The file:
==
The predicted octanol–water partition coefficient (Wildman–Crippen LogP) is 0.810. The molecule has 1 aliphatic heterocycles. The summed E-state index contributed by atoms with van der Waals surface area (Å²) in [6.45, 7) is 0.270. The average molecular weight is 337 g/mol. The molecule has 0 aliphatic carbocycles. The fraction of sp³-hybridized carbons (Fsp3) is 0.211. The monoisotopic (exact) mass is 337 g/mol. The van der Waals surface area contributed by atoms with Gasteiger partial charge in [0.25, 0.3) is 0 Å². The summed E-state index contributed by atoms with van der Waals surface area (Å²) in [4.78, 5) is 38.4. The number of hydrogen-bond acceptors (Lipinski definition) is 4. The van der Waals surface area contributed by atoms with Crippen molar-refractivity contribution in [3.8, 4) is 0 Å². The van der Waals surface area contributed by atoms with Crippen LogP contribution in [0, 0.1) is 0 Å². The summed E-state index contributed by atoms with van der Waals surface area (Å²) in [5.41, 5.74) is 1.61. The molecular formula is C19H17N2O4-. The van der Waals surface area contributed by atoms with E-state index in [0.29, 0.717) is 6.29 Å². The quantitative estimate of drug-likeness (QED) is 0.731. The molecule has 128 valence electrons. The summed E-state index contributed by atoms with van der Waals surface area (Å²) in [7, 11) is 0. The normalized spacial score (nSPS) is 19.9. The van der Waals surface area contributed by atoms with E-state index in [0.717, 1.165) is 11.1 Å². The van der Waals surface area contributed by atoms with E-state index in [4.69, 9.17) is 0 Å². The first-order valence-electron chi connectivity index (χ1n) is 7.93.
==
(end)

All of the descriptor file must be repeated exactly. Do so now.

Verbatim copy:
The predicted octanol–water partition coefficient (Wildman–Crippen LogP) is 0.810. The molecule has 1 aliphatic heterocycles. The summed E-state index contributed by atoms with van der Waals surface area (Å²) in [6.45, 7) is 0.270. The average molecular weight is 337 g/mol. The molecule has 0 aliphatic carbocycles. The fraction of sp³-hybridized carbons (Fsp3) is 0.211. The monoisotopic (exact) mass is 337 g/mol. The van der Waals surface area contributed by atoms with Gasteiger partial charge in [0.25, 0.3) is 0 Å². The summed E-state index contributed by atoms with van der Waals surface area (Å²) in [4.78, 5) is 38.4. The number of hydrogen-bond acceptors (Lipinski definition) is 4. The van der Waals surface area contributed by atoms with Crippen molar-refractivity contribution in [3.8, 4) is 0 Å². The van der Waals surface area contributed by atoms with Crippen LogP contribution in [0, 0.1) is 0 Å². The summed E-state index contributed by atoms with van der Waals surface area (Å²) in [5.41, 5.74) is 1.61. The molecular formula is C19H17N2O4-. The van der Waals surface area contributed by atoms with E-state index in [0.29, 0.717) is 6.29 Å². The quantitative estimate of drug-likeness (QED) is 0.731. The molecule has 128 valence electrons. The summed E-state index contributed by atoms with van der Waals surface area (Å²) in [7, 11) is 0. The normalized spacial score (nSPS) is 19.9. The van der Waals surface area contributed by atoms with E-state index in [0.717, 1.165) is 11.1 Å². The van der Waals surface area contributed by atoms with E-state index in [4.69, 9.17) is 0 Å². The first-order valence-electron chi connectivity index (χ1n) is 7.93.